Gendered Microaggression Inventory: Construction and Initial Validation



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Microaggressions are nuanced forms of insulting, disrespectful communications that occur during everyday exchanges. They target individuals from a different identity groups (e.g., race, gender, religion, sex orientation, person with disability; Nadal, 2011, Sue et al., 2007; 2008). Microaggressions are often subtle and can take on both verbal and nonverbal formats. Most of the research literature on microaggressions theory has focused on racial/ethnic microaggressions (Pierce, Carew, Pierce-Gonzalez & Willis, 1978; Nadal, 2011; Sue et al., 2007). The prevalence of racial microaggression and/or subtle racial discrimination has been documented in educational settings (Harwood, Choi, Orozco, Browne Huntt, & Mendenhall, 2015; Sue, 2010), workplace (Deitch, Barsky, Butz, Chan, Brief, & Bradley , 2003) and clinical settings (Sue et al., 2007). Studies have repeatedly shown that racial microaggressions not only had negative impacts on individuals’ emotional and physical health, but affected performance and productivity negatively (Flores, Tschann, Dimas, Pasch, & de Groat, 2010; Lambert, Herman, Bynum, & Ialongo, 2009; Pieterse, Carter, Evans, & Walter, 2010; Wei, Alvarez, Ku, Russell, & Bonett, 2010).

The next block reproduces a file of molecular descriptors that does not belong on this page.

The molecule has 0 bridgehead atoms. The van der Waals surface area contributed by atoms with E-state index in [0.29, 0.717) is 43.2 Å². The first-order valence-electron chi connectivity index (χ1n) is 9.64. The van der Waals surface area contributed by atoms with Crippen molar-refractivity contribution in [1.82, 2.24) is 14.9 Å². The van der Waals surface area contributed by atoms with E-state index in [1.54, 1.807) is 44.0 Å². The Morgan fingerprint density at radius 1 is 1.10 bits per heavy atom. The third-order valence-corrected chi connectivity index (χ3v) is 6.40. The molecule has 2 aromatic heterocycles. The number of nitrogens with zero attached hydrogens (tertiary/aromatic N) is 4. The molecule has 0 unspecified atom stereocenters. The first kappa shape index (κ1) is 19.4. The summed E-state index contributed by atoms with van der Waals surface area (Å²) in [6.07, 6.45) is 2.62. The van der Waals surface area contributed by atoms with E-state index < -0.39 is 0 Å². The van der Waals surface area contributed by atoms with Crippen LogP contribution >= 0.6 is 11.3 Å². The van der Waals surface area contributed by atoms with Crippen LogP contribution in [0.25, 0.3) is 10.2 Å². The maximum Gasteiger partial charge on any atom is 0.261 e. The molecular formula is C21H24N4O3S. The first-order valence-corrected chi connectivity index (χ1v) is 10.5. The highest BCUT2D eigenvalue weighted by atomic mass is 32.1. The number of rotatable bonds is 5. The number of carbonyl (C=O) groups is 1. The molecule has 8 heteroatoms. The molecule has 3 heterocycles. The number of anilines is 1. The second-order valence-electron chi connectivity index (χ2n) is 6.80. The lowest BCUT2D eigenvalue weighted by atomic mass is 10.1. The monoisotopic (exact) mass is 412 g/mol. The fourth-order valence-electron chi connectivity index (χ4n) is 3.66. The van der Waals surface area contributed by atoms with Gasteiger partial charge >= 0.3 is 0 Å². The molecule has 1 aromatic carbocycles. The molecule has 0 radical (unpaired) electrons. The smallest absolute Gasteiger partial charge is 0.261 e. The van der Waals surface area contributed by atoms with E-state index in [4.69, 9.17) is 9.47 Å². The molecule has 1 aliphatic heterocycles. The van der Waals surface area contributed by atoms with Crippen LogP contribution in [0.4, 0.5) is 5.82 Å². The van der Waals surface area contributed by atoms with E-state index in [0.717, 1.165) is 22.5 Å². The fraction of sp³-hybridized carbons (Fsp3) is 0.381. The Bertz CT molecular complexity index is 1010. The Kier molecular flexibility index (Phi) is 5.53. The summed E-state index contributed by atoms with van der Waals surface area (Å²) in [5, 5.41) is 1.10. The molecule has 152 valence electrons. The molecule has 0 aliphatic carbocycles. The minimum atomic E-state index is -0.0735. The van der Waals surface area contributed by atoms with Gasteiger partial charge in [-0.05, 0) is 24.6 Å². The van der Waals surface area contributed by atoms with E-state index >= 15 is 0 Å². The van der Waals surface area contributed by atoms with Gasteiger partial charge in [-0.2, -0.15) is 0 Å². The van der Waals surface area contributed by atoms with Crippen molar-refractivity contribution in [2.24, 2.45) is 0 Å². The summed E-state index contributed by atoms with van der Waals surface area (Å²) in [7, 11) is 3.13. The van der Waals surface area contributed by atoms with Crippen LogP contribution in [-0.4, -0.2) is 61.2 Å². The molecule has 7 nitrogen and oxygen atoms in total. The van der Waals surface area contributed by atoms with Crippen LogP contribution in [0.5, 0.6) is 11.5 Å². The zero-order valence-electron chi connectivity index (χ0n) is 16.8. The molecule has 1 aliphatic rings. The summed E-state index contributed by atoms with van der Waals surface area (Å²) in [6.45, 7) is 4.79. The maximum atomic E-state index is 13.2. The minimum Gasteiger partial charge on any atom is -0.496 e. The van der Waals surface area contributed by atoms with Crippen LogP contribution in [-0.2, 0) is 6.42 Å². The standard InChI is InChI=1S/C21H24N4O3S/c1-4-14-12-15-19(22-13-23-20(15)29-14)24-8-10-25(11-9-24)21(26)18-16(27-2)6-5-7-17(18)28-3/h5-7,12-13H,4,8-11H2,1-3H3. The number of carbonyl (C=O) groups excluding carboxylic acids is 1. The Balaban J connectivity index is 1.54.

Citation: Yang, Y. & Carroll, D. (2016, April). Gendered Microaggressions Inventory: Construction and initial validation. Paper presented at the annual meeting for the American Educational Research Association, Washington, D.C.